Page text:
Scott Fraser (b. 1957, Evanston, Illinois) is one of America’s leading realist still life painters. Mixing a classical approach to painting with contemporary objects and innovative compositions, Fraser experiments with cause and effect as well as sleight of hand, putting his own unique stamp on the subject matter. His newest works acknowledge the changing dynamics of the art world in the era of face-swap apps and virtual reality, showing Fraser’s evolution as an artist in contemporary times.

 

The precision of Fraser’s realism in depicting the often playful and even surreal subjects of his paintings brings humor to the forefront of many of his works, qualified by his labor-intensive technique. In this way, his works take on more depth; each whimsical goldfish or rubber duck is transformed by the viewer’s comprehension of the hours of precise and exhaustive technical execution that brings them to life. The still life tradition invites viewers to see from the painter’s perspective, noting the changes in color and light with the highly specialized eye of the artist. Fraser invites his viewer to both laugh with him and acknowledge the intense labor of his art. Beyond this juxtaposition, Fraser encourages his audience to question not only their reality, but the way they perceive things to be real. In the words of art writer William Kherbek, “Fraser’s works turn the viewer’s gaze inward and pose the profound, encompassing question: what is it about reality that makes it seem so real?”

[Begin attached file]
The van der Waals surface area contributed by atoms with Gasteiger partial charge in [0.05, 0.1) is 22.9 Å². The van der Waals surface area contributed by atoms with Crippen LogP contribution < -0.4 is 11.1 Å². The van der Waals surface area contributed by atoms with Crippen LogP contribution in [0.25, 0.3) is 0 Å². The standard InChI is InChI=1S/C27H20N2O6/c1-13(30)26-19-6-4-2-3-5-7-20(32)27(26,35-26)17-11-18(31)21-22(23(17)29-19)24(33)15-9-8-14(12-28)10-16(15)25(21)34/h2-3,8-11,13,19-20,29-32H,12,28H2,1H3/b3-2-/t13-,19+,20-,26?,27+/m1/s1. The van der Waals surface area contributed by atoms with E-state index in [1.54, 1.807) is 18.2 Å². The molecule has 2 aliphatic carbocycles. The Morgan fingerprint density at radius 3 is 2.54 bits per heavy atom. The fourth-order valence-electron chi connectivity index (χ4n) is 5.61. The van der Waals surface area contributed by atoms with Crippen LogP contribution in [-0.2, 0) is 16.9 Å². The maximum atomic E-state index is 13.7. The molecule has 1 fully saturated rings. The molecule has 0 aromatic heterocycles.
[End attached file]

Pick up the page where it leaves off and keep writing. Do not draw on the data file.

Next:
Scott Fraser’s work is in major museums, including the Metropolitan Museum of Art in New York; the De Young Museum in San Francisco; the Denver Art Museum; the Museum of Fine Arts, Houston; and the Philbrook Museum of Art in Tulsa. His work has been reviewed in publications such as The San Francisco Chronicle, ARTnews, Art Daily, and The Denver Post, among others. Fraser lives and works in Longmont, Colorado.